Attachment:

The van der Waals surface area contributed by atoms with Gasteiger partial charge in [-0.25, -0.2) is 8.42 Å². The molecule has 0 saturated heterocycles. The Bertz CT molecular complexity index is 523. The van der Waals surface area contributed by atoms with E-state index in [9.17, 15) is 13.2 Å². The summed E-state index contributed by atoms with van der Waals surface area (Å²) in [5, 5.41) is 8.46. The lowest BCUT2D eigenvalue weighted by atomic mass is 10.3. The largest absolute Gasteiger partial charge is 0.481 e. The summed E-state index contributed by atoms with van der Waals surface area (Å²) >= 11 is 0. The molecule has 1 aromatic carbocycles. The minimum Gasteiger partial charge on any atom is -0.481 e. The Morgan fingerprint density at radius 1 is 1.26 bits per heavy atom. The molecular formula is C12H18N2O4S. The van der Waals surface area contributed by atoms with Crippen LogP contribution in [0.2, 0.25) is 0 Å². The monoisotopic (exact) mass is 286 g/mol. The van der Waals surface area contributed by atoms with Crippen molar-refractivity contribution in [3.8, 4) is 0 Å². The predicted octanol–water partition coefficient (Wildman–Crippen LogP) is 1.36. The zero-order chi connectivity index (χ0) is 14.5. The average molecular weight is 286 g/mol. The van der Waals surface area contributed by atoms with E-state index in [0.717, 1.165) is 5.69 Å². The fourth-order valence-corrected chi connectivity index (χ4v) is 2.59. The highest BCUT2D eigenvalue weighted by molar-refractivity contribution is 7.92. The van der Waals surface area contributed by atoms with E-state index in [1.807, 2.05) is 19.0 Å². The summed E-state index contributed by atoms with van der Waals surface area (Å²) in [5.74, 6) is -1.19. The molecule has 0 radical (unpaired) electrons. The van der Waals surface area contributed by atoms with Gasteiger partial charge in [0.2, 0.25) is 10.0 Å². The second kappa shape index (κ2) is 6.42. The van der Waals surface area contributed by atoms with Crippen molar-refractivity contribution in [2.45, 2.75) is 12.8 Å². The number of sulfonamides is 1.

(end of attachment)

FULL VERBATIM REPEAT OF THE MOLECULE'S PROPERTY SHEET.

The van der Waals surface area contributed by atoms with Gasteiger partial charge in [-0.25, -0.2) is 8.42 Å². The molecule has 0 saturated heterocycles. The Bertz CT molecular complexity index is 523. The van der Waals surface area contributed by atoms with E-state index in [9.17, 15) is 13.2 Å². The summed E-state index contributed by atoms with van der Waals surface area (Å²) in [5, 5.41) is 8.46. The lowest BCUT2D eigenvalue weighted by atomic mass is 10.3. The largest absolute Gasteiger partial charge is 0.481 e. The summed E-state index contributed by atoms with van der Waals surface area (Å²) >= 11 is 0. The molecule has 1 aromatic carbocycles. The minimum Gasteiger partial charge on any atom is -0.481 e. The Morgan fingerprint density at radius 1 is 1.26 bits per heavy atom. The molecular formula is C12H18N2O4S. The van der Waals surface area contributed by atoms with Crippen LogP contribution in [0.2, 0.25) is 0 Å². The monoisotopic (exact) mass is 286 g/mol. The van der Waals surface area contributed by atoms with Crippen molar-refractivity contribution in [3.8, 4) is 0 Å². The predicted octanol–water partition coefficient (Wildman–Crippen LogP) is 1.36. The zero-order chi connectivity index (χ0) is 14.5. The average molecular weight is 286 g/mol. The van der Waals surface area contributed by atoms with E-state index in [0.717, 1.165) is 5.69 Å². The fourth-order valence-corrected chi connectivity index (χ4v) is 2.59. The highest BCUT2D eigenvalue weighted by molar-refractivity contribution is 7.92. The van der Waals surface area contributed by atoms with E-state index in [1.807, 2.05) is 19.0 Å². The summed E-state index contributed by atoms with van der Waals surface area (Å²) in [5.74, 6) is -1.19. The molecule has 0 radical (unpaired) electrons. The van der Waals surface area contributed by atoms with Gasteiger partial charge in [0.2, 0.25) is 10.0 Å². The second kappa shape index (κ2) is 6.42. The van der Waals surface area contributed by atoms with Crippen molar-refractivity contribution in [2.45, 2.75) is 12.8 Å². The number of sulfonamides is 1.